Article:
The rising risk of serious market disruption – if not, in the longer run, existence-level life threat – from de-carbonising the economy (first electricity, and now heating and battery-powered vehicles, BPVs) continues to quicken the pace of change in the hydro-carbon energy sector.
Oil giant BP is making increased investment in gas (rather than oil) on a global basis, while Shell late last year took over a maker of plug-in re-charging points for BPVs.
And in a further disruptive/ consolidation move, Shell’s recently announced take-over of First Utility – an independent UK gas and electricity provider – is due to completed by the end of next month.
Shell’s energy supply division, trading and marketing expertise, combined with First Utility’s experience in serving around 825,000 homes in the UK, will enable First Utility to grow and develop more innovative services for customers.
First Utility is one of the largest independent UK household energy and broadband suppliers (ie outwith the Big Six) with a 3% share of the UK residential energy market. First Utility’s 100%-owned subsidiary in Germany is also included in the deal.
Darren Braham, Co-founder and CFO of First Utility described Shell as “the ideal business to acquire us” and added:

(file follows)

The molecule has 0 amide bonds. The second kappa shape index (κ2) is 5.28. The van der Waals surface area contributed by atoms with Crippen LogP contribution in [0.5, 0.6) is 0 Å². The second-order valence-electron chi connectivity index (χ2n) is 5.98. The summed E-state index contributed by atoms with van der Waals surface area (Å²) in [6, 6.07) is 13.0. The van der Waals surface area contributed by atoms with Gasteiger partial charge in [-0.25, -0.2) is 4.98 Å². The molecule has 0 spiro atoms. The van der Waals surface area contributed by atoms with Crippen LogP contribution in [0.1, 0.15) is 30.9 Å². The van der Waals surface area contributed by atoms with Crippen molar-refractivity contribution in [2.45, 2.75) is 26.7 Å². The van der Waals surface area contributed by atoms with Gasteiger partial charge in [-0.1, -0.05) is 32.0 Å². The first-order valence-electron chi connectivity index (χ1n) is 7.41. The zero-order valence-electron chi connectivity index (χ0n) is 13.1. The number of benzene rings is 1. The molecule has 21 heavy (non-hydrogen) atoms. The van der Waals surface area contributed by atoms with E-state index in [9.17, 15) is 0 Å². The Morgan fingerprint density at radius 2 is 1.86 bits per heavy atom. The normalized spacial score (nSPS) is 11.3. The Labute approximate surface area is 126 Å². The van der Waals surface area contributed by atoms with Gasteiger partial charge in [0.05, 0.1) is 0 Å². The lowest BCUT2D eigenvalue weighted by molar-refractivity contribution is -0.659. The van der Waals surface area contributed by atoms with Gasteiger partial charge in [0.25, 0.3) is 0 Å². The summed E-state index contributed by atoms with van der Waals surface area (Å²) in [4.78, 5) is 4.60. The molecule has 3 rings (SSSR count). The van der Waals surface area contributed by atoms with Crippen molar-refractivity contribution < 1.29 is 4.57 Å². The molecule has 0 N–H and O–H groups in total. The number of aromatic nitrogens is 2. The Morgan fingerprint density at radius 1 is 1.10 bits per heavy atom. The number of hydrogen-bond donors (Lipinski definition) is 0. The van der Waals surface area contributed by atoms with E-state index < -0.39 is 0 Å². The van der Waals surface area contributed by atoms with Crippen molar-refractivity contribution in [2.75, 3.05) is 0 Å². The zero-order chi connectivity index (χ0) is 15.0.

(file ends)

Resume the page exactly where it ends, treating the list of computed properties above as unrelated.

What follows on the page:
“This deal allows First Utility to capitalise on all the opportunities provided by digitalisation, decarbonisation and the drive towards battery technology and electric vehicles”.
Faced with the decarbonisation of its core markets for heating and transport fuels, the logic for Shell to enter retail household energy looks equally compelling.
Mark Gainsborough, Executive Vice-President of Shell’s New Energies Group, said: “The supply and demand of residential energy is rapidly changing, driven by new technologies that enable householders to better manage their energy use, and the need for a low-carbon energy system.
“This combination will enable Shell to enter a new part of the energy market in the UK and to improve choice for customers by delivering innovative services at competitive prices.
“We see a new electricity value-chain emerging in the UK, in which customers play an increasingly important role – managing their use and selling some power back to the grid.
“This agreement complements the Shell group’s growing network of forecourt charging points and our recent acquisition of New Motion, one of Europe’s largest vehicle charging providers, which gives customers the flexibility to charge their electric vehicles at home, work and on the go.
Shell Energy Europe Limited (SEEL), the Shell group’s European gas and power marketing and trading business, will continue to supply wholesale gas and electricity to energy retailers in the UK and Europe, including First Utility. In 2015, a licensing agreement between Shell Brands International and First Utility enabled them to operate in the German household energy sector under the Shell brand.
Meanwhile, the lure of de-regulated (but state subsidised) wind-powered electricity generation is one of the drivers behind the recently announced proposed merger of the retail divisions of Perth-based utility SSE and Innogy – two of the Big Six providers.
The combined new company will have 11.5 million customer accounts – making it the second biggest Big Six energy supplier in Britain if the proposal is approved by shareholders and regulators.
4 Jan 2018